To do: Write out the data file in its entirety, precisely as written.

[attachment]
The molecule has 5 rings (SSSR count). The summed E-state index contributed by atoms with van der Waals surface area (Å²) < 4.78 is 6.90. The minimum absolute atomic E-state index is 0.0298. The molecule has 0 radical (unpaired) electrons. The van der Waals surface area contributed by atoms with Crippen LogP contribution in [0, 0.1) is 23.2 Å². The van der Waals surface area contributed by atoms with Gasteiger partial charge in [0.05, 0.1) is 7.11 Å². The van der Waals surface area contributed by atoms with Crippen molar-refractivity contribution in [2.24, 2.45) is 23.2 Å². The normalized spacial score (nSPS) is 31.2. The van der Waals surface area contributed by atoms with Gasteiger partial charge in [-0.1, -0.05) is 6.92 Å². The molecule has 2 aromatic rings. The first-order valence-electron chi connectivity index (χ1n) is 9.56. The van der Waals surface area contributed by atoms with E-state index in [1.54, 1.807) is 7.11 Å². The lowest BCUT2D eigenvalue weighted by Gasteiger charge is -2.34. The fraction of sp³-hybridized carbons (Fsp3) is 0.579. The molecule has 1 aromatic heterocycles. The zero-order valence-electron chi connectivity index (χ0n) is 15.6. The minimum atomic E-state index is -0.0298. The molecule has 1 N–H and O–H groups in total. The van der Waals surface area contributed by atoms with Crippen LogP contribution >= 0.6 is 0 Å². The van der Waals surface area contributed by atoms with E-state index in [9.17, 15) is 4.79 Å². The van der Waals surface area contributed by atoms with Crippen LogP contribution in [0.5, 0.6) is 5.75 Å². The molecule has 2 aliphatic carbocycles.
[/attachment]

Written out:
The molecule has 5 rings (SSSR count). The summed E-state index contributed by atoms with van der Waals surface area (Å²) < 4.78 is 6.90. The minimum absolute atomic E-state index is 0.0298. The molecule has 0 radical (unpaired) electrons. The van der Waals surface area contributed by atoms with Crippen LogP contribution in [0, 0.1) is 23.2 Å². The van der Waals surface area contributed by atoms with Gasteiger partial charge in [0.05, 0.1) is 7.11 Å². The van der Waals surface area contributed by atoms with Crippen molar-refractivity contribution in [2.24, 2.45) is 23.2 Å². The normalized spacial score (nSPS) is 31.2. The van der Waals surface area contributed by atoms with Gasteiger partial charge in [-0.1, -0.05) is 6.92 Å². The molecule has 2 aromatic rings. The first-order valence-electron chi connectivity index (χ1n) is 9.56. The van der Waals surface area contributed by atoms with E-state index in [1.54, 1.807) is 7.11 Å². The lowest BCUT2D eigenvalue weighted by Gasteiger charge is -2.34. The fraction of sp³-hybridized carbons (Fsp3) is 0.579. The molecule has 1 aromatic heterocycles. The zero-order valence-electron chi connectivity index (χ0n) is 15.6. The minimum atomic E-state index is -0.0298. The molecule has 1 N–H and O–H groups in total. The van der Waals surface area contributed by atoms with Crippen LogP contribution >= 0.6 is 0 Å². The van der Waals surface area contributed by atoms with E-state index in [9.17, 15) is 4.79 Å². The van der Waals surface area contributed by atoms with Crippen LogP contribution in [0.5, 0.6) is 5.75 Å². The molecule has 2 aliphatic carbocycles.